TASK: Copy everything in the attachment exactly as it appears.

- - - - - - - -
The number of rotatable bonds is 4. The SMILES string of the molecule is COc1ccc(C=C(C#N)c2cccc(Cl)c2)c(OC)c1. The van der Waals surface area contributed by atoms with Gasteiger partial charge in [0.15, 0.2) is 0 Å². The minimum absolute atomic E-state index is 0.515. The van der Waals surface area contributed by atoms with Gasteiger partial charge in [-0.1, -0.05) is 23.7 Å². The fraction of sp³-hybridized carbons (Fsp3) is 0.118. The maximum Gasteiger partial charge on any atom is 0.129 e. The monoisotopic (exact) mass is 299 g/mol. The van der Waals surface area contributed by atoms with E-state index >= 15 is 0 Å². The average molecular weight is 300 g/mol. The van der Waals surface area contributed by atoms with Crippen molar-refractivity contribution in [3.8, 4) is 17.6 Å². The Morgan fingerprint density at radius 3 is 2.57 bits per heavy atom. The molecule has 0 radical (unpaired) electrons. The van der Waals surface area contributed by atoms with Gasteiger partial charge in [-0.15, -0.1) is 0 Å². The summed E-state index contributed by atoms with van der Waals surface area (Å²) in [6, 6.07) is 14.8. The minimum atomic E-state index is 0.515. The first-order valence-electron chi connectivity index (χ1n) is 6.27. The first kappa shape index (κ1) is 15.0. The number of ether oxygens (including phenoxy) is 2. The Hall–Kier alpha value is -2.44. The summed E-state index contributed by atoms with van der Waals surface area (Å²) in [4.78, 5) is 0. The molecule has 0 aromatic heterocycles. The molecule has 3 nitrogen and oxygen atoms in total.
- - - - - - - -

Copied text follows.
The number of rotatable bonds is 4. The SMILES string of the molecule is COc1ccc(C=C(C#N)c2cccc(Cl)c2)c(OC)c1. The van der Waals surface area contributed by atoms with Gasteiger partial charge in [0.15, 0.2) is 0 Å². The minimum absolute atomic E-state index is 0.515. The van der Waals surface area contributed by atoms with Gasteiger partial charge in [-0.1, -0.05) is 23.7 Å². The fraction of sp³-hybridized carbons (Fsp3) is 0.118. The maximum Gasteiger partial charge on any atom is 0.129 e. The monoisotopic (exact) mass is 299 g/mol. The van der Waals surface area contributed by atoms with E-state index >= 15 is 0 Å². The average molecular weight is 300 g/mol. The van der Waals surface area contributed by atoms with Crippen molar-refractivity contribution in [3.8, 4) is 17.6 Å². The Morgan fingerprint density at radius 3 is 2.57 bits per heavy atom. The molecule has 0 radical (unpaired) electrons. The van der Waals surface area contributed by atoms with Gasteiger partial charge in [-0.15, -0.1) is 0 Å². The summed E-state index contributed by atoms with van der Waals surface area (Å²) in [6, 6.07) is 14.8. The minimum atomic E-state index is 0.515. The first-order valence-electron chi connectivity index (χ1n) is 6.27. The first kappa shape index (κ1) is 15.0. The number of ether oxygens (including phenoxy) is 2. The Hall–Kier alpha value is -2.44. The summed E-state index contributed by atoms with van der Waals surface area (Å²) in [4.78, 5) is 0. The molecule has 0 aromatic heterocycles. The molecule has 3 nitrogen and oxygen atoms in total.